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Leave computer On Or Turn it Off?


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#1 tiverty

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Posted 03 January 2007 - 03:34 PM

Well the title pretty much summs it up, leave your computer on or turn it off when you are not using it. I can think of two things for each:

Leave on: Computer could wear itself out?

Turn off: The small mechanical metal peices in the computer when hot expand and when cold contract, so if you turn your computer on and off the peices would wear itself out.

so which is it? Both seem to wear out the computer, if thats the case, which is best? :thumbsup:


Moved from the XP Forum. ~acklan~

Edited by acklan, 03 January 2007 - 03:45 PM.


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#2 acklan

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Posted 03 January 2007 - 03:48 PM

Yep this is one of those old horses that never seems to die.
I have 3 computers that, except for moving twice and the occasional reboot, have been on since '99. I have several other that are turned off regularly. I see no real difference.
The newer computers may change that though. They build up so much heat, it could be a problem.
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#3 resp

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Posted 03 January 2007 - 03:49 PM

Leaving it on 24/7 365 days a year will wear the parts out faster than turning them off can, and while your parts may be semi hot, they're definitly not cooling THAT fast to snap them at any time

If your vid card runs at say.. 70║C and your room is at say 20. If you turn off your computer once everything has slowly and safely shut down, Its not like your card is going from 70 to 20 in 3 seconds, It'll take its time to cool off, as that's the way convection works, (right term? *shrug*)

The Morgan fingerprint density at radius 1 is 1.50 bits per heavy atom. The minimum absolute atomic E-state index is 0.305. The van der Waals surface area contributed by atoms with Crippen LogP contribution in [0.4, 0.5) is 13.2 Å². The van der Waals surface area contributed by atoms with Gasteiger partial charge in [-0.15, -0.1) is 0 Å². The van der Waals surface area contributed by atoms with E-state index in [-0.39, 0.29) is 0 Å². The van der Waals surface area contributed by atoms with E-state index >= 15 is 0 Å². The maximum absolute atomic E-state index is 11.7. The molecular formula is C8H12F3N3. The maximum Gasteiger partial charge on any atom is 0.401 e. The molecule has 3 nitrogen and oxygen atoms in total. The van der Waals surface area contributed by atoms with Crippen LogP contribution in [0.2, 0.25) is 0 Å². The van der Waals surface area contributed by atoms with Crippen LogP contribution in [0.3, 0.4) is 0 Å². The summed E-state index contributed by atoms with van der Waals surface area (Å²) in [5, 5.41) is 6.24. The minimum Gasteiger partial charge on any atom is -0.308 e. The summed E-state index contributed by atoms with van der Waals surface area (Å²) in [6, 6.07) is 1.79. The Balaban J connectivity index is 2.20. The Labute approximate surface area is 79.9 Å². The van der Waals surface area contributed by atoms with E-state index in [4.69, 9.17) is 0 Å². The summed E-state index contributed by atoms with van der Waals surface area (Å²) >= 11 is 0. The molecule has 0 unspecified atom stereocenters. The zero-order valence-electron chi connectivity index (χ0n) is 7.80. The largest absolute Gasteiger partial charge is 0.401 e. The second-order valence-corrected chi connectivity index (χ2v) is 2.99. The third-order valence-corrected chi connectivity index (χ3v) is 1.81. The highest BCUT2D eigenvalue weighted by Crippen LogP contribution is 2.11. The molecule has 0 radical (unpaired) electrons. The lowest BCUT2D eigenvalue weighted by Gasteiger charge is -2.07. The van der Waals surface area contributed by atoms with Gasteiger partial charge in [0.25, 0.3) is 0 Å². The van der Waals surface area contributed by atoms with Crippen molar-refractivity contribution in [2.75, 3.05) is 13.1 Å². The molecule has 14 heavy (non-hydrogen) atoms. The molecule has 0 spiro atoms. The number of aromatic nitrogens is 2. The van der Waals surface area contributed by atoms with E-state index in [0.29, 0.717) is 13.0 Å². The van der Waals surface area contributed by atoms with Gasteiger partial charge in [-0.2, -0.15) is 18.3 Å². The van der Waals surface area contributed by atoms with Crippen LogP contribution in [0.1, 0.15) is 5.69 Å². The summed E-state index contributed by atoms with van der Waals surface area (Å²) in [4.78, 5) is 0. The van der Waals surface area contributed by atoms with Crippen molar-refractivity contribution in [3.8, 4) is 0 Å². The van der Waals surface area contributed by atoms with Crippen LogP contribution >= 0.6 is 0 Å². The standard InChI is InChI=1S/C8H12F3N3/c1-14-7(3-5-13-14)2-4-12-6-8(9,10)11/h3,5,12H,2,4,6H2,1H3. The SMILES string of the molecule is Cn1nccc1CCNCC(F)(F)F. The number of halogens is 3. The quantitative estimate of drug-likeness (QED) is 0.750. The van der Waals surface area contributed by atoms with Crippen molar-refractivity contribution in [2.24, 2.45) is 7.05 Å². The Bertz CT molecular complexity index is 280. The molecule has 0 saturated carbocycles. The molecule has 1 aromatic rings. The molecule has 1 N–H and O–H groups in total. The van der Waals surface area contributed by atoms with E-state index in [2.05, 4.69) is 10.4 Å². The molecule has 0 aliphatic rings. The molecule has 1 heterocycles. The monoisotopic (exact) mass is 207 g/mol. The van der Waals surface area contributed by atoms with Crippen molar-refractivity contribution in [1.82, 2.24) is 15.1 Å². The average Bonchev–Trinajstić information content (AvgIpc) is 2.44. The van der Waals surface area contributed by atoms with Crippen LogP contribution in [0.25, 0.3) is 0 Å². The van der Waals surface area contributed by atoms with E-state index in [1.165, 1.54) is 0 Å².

There is no way that any part in your computer cools Fast enough to create cracks.. Unless you're like me, And have your window open 90% of the year, In canada, where nights hit -20... But even then, I have my case open all the time..kind of cracked my glass on my siding after having it off too long, so yea...

If you were to say
leave it on everyday, every hour, every minute, Without restarting once..first you're going to notice a degradation in performance, as well, the memory has never had a chance to reset itself, and everythings clogging up, So you're machine is going to get slower,

Second thing that'll happen is your parts will start heating up more and more, To the point of where something WILL snap
even if you have a semi cool room that you have it in, or an openly vented area, if your have your case closed as 95% of users do, inside there, is getting a hell of a lot faster than outside area, So your parts will in effect wear themselves out completely

up to you, shutting down doesn't do as much harm as you may think

#4 cohrt

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Posted 03 January 2007 - 07:45 PM